A federal appeals court has refused to suspend the country-of-origin labeling laws, stating last week that the requirements don’t violate free speech or exceed the USDA’s authority. The U.S. Court of Appeals in Washington said in its decision that groups seeking to delay the rule until a lower court decides the merits of their case are unlikely to succeed in either their free speech arguments or their claim the U.S. Department of Agriculture had gone too far with its labeling demands, reports Bloomberg Businessweek.

“The [American Meat Institute’s] argument that the rule unlawfully ‘bans’ commingling fails at a key first step -- the 2013 rule does not actually ban any element of the production process,” U.S. Circuit Judge Stephen Williams wrote for the three-judge panel. “The necessary changes to production are, to be sure, costly for the packers,” he said.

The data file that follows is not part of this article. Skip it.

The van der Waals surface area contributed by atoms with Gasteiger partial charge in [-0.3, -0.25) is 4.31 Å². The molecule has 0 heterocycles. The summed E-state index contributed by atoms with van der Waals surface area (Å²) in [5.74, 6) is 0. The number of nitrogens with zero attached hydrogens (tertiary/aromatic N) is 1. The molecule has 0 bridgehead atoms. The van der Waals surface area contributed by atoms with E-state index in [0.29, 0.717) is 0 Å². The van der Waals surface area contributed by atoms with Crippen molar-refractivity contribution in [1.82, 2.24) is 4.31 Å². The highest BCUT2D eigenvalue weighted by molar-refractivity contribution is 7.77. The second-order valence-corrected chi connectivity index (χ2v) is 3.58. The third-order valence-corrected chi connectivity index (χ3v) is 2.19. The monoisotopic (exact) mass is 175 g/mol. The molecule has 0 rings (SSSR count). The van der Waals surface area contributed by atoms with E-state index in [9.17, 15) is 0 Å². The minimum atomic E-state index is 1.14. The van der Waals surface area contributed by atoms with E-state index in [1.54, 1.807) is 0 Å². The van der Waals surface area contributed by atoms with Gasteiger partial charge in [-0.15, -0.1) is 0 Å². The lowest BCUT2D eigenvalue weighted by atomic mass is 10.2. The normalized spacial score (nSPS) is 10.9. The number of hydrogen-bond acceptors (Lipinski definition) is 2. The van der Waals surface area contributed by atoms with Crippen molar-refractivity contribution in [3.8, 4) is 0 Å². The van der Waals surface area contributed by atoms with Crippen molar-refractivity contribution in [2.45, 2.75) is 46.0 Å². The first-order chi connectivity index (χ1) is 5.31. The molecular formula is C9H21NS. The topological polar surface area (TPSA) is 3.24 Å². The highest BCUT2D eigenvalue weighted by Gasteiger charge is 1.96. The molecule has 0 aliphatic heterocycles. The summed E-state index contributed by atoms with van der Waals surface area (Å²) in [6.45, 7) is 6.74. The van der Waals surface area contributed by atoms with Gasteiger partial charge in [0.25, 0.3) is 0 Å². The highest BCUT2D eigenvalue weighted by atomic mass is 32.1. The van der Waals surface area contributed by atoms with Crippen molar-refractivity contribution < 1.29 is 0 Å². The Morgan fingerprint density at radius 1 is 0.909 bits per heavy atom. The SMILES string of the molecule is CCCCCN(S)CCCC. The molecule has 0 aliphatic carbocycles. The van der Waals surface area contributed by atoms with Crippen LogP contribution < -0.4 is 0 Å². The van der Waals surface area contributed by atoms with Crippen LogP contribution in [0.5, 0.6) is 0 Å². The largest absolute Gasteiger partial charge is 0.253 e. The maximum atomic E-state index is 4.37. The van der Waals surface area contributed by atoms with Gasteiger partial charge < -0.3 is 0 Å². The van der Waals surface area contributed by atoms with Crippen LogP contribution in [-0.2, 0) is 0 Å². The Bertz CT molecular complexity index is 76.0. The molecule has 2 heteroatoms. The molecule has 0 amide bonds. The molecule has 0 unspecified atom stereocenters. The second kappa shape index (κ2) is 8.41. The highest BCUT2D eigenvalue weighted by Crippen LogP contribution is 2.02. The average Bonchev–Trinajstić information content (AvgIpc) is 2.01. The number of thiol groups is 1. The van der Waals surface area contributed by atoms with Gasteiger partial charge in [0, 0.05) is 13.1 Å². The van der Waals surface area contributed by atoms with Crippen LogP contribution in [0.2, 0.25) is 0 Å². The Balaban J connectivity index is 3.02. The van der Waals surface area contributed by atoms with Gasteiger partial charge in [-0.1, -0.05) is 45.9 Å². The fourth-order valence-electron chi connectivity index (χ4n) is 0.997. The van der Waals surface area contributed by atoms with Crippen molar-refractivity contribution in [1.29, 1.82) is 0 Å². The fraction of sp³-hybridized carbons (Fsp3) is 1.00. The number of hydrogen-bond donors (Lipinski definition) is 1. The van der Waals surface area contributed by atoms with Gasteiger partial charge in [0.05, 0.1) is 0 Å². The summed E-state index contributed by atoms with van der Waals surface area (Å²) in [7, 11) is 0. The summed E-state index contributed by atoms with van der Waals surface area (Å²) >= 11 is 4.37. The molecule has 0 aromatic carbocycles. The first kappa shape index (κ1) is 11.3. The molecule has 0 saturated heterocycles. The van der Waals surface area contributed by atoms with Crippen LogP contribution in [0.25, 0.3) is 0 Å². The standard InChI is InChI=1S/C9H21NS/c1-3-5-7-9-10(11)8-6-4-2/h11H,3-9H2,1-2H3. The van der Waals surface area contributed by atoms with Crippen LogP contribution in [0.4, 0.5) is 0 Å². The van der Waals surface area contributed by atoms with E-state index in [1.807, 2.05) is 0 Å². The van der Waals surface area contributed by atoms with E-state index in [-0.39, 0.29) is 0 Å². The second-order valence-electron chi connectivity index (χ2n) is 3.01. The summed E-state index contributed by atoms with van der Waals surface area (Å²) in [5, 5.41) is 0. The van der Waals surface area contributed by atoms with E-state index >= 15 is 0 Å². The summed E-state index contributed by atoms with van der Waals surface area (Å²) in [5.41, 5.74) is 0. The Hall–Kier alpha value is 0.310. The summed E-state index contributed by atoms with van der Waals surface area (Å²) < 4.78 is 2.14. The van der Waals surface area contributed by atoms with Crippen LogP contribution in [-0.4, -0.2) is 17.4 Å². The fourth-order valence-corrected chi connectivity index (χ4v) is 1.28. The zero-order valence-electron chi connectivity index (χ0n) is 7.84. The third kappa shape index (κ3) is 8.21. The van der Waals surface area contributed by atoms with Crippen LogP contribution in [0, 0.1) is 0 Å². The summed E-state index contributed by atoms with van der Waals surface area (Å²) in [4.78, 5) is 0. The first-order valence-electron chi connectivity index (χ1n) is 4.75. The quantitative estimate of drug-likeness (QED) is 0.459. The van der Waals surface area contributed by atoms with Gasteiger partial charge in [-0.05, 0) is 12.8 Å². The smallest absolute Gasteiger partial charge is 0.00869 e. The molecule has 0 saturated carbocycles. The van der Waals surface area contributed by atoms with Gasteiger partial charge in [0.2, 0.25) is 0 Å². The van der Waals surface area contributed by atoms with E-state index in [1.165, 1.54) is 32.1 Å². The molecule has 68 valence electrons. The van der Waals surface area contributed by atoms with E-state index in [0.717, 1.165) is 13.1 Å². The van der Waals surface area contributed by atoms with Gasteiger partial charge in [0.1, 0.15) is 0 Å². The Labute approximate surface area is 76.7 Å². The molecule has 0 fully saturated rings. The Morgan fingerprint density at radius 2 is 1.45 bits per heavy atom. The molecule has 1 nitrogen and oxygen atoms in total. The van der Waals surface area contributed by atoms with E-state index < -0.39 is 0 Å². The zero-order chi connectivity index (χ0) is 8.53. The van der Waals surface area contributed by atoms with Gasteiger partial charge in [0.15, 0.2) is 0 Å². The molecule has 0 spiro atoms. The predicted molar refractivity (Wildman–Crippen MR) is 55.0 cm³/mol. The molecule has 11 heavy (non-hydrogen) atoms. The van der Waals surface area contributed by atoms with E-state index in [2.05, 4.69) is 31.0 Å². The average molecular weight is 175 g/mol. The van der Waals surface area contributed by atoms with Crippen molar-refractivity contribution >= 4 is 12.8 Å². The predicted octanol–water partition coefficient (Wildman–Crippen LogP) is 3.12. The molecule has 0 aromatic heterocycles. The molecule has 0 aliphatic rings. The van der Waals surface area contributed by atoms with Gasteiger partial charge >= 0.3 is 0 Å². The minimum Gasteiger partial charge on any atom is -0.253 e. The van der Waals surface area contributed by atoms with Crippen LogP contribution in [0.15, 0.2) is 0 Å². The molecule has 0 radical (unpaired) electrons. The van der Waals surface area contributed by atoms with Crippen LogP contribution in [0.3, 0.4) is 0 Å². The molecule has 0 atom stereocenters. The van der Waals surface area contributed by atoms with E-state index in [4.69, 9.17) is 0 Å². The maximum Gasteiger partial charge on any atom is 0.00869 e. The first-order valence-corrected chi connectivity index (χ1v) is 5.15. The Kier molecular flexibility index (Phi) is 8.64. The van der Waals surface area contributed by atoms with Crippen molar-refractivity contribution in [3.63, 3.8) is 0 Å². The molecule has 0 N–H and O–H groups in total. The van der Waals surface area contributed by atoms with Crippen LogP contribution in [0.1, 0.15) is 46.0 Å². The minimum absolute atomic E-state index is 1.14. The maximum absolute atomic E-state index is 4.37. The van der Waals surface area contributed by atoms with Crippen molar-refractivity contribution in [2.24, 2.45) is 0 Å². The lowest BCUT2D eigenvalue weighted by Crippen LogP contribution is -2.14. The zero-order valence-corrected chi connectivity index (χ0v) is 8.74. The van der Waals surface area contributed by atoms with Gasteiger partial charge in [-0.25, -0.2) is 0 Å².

James H. Hodges, the interim president of AMI, said in a statement that the group disagrees with the court’s decision and is evaluating its options.

Source: Bloomberg Businessweek